Morihei Ueshiba (1882-1968)  known as O-sensei (great teacher) investigated and studied  traditional Japanese martial arts before opening his own school in 1925. He taught a new martial art which borrowed significantly from traditional sword, staff and hand to hand styles of fighting with the  most notable being Daito-Ryu Aikijujutsu. Ueshiba  applied himself to the reworking of these combat techniques and synthesized them into a form that taught harmony and reconciliation rather than violence and death. In this way, he satisfied his belief that true Budo (the way of the warrior) was the way of peace. Since the 1920's, several styles of Aikido have developed.

Gozo Shioda (1915-1994) was one of Morihei Ueshiba’s foremost students and evolved the Yoshinkan style which incorporates precision in executing techniques with the study of basic movements. This is combined with detailed instruction to provide a teaching methodology that is easily learned and is suitable for both practical self-defense and personal development. Yoshinkan Aikido has some 150 basic techniques which are practiced repeatedly. These enable the student to master the remaining ones which total some 3000 overall. The Yoshinkan style of Aikido emphasises the self-defence aspect of the art.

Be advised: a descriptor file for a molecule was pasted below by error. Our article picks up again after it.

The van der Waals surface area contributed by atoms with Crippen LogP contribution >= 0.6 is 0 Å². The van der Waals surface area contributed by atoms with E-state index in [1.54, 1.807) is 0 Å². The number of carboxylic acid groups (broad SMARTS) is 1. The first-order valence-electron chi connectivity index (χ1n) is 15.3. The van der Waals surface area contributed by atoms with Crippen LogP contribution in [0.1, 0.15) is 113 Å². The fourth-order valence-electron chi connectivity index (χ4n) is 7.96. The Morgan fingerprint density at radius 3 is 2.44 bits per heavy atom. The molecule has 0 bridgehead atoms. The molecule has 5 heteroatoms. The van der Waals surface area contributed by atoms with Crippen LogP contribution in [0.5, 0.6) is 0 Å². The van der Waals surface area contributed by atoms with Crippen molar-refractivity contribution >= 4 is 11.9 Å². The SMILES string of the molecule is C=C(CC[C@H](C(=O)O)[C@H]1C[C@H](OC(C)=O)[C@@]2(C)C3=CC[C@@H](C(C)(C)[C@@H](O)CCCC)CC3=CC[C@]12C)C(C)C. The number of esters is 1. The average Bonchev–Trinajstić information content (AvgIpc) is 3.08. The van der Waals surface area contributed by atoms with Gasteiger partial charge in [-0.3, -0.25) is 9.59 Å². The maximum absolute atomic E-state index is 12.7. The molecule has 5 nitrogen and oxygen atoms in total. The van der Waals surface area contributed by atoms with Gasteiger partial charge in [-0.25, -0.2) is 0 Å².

Yoshinkan Aikido has some 150 kihon waza (lit. "basic techniques"), which are practised repeatedly. Proficiency in these enable the student to master the remaining ones, which total some 3000 overall. The syllabus contains no weapons forms, although they are practised as an adjunct to the open hand techniques.  Yoshinkan eschews competition; instead, it emphasizes self defence applications. Yoshinkan aikido is one of the martial arts that has been taught to the Tokyo police.

Besides the usual attention to distance, timing and balance, the Yoshinkan style places particularly heavy emphasis on stance and basic movements. Yoshinkan’s distinctive stance, or kamae (lit. "posture" in Japanese), stresses the position of feet and hips. Yoshinkan aikido practitioners stand with hips and shoulders square to the front, the front foot pointing outward and the back foot pointing about 90 degrees to the front foot. Kamae is the foundation of all Yoshinkan aikido techniques and practitioners of Yoshinkan aikido strive to perfect their kamae so that their overall technique will be strengthened. Along with kamae there are 6 kihon dosa (lit. "basic movements") which are considered to be central for the 150 basic techniques. Yoshinkan aikido students practice these diligently to understand how to move their kamae around to put themselves in a strong position. Without proper form in one's basic movements one's aikido will not be as effective.